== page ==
Game Boy is immortal. You know that monolith at the beginning of 2001: A Space Odyssey? That’s a Game Boy, that is. And, indeed, in an ultimately vain grasp for similar immortality, the small team behind the upcoming Coria and the Sunken City have deigned to make it an actual, real Game Boy game, that you can play on a Game Boy and everything. And I did. I put it on my EZ-Flash Jr and I indeed played it on my Game Boy Color, and I indeed had a lovely time.
The lovely folks behind Coria sent me a nice little new demo, featuring a handful of rather well-realised (if clearly early in development) areas, and a playable Coria, who – and I apologise in advance for this – called to mind the likeness of Retronauts’ very own Bob Mackey.
Gameplay-wise, the easiest comparison is to the original Shantae, with its non-linear side-scrolling gameplay and exceptionally smooth control. Thankfully, though, your offensive option in Coria is a much more effective sword swing. You can swipe repeatedly to enact a sort of chain assault, and you’ll need it because even in this demo version there are plenty of different enemies – classic stuff like slimes in the ruins, frogs in the jungle, one-eyed flying creatures in the castle, amongst others.
Admittedly, the game is still being made so there’s not much to latch onto yet besides the base mechanics – but said mechanics feel as good as any Game Boy game I’ve played. The graphics and sound are superbly evocative. The title screen is particularly striking in its use of colour, though the game works on the original monochrome Game Boy too. The music is marvellously catchy – I’ve already got the tower theme stuck in my head.
Problems? At this stage, sure, there are a handful, but all of it is stuff that gets ironed out during development. Coria’s collision seems a little strange in places – hitting airborne enemies is a little awkward, but it’s the kind of awkward that’s indicative of authenticity; the likes of Battle of Olympus back in the day had a similar feel, wherein the placement and timing of your swings could feel unintuitive at first but became second nature as you, well, learned their nuances.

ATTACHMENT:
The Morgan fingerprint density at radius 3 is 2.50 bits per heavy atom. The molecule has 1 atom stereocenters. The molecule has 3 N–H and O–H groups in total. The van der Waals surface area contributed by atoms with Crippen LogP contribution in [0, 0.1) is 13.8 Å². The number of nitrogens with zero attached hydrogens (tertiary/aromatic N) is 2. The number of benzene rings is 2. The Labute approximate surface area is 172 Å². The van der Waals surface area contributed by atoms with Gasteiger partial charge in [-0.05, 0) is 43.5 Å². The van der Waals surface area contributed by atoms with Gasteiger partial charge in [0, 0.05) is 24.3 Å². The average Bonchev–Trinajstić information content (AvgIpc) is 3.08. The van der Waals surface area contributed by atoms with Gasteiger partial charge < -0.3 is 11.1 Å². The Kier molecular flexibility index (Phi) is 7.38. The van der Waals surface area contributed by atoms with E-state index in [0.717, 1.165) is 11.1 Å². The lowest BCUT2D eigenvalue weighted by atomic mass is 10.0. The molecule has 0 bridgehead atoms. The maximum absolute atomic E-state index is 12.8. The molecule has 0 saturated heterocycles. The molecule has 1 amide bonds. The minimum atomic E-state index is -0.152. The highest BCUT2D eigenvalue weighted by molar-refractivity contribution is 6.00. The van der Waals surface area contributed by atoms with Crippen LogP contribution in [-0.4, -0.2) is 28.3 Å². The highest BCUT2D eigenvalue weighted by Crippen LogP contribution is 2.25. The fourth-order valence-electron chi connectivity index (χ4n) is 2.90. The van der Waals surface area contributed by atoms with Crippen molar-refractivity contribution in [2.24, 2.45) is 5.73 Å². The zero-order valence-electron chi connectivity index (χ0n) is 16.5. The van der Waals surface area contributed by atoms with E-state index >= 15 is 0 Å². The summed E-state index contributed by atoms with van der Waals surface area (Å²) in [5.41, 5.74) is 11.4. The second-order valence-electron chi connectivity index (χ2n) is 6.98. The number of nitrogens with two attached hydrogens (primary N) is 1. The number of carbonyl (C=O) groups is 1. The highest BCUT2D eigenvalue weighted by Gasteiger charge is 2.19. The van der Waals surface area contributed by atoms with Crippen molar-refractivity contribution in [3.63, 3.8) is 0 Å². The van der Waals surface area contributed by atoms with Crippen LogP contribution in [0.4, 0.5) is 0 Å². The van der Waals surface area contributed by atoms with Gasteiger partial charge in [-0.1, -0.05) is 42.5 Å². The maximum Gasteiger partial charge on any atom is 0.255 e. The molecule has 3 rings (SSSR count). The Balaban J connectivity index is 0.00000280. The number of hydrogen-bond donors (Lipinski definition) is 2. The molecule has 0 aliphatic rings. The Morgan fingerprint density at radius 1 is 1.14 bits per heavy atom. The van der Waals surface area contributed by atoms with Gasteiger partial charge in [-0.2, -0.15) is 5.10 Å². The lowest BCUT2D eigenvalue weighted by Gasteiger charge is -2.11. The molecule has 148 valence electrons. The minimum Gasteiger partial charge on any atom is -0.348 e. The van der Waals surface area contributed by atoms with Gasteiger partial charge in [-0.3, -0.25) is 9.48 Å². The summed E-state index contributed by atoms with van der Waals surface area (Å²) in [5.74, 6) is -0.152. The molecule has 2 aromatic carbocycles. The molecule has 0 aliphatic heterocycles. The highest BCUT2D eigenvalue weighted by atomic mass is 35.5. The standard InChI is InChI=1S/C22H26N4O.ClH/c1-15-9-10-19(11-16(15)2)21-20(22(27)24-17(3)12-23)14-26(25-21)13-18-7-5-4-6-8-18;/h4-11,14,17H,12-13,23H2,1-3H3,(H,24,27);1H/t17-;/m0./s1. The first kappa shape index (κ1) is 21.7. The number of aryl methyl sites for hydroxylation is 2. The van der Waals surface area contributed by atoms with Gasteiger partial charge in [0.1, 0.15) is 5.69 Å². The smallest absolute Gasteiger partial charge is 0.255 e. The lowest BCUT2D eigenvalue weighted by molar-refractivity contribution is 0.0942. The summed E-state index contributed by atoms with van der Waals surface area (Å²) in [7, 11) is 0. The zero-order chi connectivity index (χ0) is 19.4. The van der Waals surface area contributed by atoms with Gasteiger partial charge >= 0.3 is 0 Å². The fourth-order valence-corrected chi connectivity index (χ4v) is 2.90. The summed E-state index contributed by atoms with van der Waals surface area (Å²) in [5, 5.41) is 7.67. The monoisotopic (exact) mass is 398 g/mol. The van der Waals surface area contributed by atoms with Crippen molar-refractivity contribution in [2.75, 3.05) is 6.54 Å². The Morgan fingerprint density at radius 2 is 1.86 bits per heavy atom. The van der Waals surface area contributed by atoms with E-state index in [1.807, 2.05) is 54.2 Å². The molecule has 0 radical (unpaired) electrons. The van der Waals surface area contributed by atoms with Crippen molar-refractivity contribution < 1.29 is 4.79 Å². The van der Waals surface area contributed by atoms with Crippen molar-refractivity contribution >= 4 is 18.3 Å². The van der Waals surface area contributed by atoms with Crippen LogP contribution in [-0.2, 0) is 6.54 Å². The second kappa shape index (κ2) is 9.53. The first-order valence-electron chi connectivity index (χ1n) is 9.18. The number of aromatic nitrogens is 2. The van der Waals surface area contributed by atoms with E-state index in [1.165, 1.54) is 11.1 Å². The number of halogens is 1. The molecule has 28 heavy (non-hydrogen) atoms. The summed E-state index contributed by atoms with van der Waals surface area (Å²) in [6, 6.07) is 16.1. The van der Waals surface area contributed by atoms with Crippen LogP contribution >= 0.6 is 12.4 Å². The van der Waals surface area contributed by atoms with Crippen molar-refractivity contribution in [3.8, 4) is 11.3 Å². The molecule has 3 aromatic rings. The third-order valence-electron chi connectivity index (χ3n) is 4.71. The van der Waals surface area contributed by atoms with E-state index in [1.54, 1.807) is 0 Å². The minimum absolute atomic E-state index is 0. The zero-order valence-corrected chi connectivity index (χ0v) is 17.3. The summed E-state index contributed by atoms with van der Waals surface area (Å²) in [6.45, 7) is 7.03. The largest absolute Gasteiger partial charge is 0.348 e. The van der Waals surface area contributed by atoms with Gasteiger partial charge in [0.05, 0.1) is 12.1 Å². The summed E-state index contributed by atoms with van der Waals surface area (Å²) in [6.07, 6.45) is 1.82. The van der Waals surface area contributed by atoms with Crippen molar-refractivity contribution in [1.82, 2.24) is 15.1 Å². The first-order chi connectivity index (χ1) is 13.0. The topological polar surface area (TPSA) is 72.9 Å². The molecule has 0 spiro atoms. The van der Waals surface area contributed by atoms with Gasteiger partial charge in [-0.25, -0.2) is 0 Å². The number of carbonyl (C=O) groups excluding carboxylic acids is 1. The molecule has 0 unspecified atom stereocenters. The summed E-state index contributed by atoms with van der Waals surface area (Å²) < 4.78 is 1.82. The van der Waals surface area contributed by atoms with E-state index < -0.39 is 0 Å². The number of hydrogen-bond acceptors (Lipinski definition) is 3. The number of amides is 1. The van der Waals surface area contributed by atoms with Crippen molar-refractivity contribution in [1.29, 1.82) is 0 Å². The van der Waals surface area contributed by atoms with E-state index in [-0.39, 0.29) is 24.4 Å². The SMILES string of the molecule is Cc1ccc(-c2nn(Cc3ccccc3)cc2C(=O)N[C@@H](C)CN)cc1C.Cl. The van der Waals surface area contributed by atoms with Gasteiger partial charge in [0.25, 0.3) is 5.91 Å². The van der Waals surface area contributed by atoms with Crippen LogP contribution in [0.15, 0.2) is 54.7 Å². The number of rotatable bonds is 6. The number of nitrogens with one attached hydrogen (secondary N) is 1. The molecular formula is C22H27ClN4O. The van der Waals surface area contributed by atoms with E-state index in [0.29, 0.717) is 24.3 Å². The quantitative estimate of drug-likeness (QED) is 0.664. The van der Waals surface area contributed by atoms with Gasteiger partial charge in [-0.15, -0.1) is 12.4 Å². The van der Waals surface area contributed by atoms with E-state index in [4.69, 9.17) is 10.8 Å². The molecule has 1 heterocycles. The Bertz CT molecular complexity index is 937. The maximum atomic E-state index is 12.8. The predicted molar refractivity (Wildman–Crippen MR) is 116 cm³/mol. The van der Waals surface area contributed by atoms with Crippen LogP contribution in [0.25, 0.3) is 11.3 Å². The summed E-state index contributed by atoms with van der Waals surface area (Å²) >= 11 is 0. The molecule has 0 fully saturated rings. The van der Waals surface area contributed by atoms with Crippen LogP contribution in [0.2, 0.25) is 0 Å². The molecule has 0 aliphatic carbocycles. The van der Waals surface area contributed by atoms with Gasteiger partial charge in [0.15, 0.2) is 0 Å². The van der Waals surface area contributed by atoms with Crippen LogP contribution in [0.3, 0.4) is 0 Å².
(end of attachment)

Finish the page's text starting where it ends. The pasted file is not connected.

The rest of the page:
It’s not done, and there will be additional weapons, NPCs and the other genre conventions when the game sees release. At present, there isn’t a map, and I don’t know if that will change in the final release. The demo didn’t seem confusing in its layout, but maps are always a nice quality-of-life thing. Still, Wonderboy 3: The Dragon’s Trap didn’t have a map, and it’s the first cited influence for Coria.
The game is planned to be released on a real Game Boy cartridge, which is pretty exciting for the truly old-school, though it will be made available on PC as well. We’d recommend playing it on actual hardware, of course, because it fits it like a glove, but fans of exploration platformers would be advised to check it out in any form they can. There’s a playable demo you can run right in your browser just here.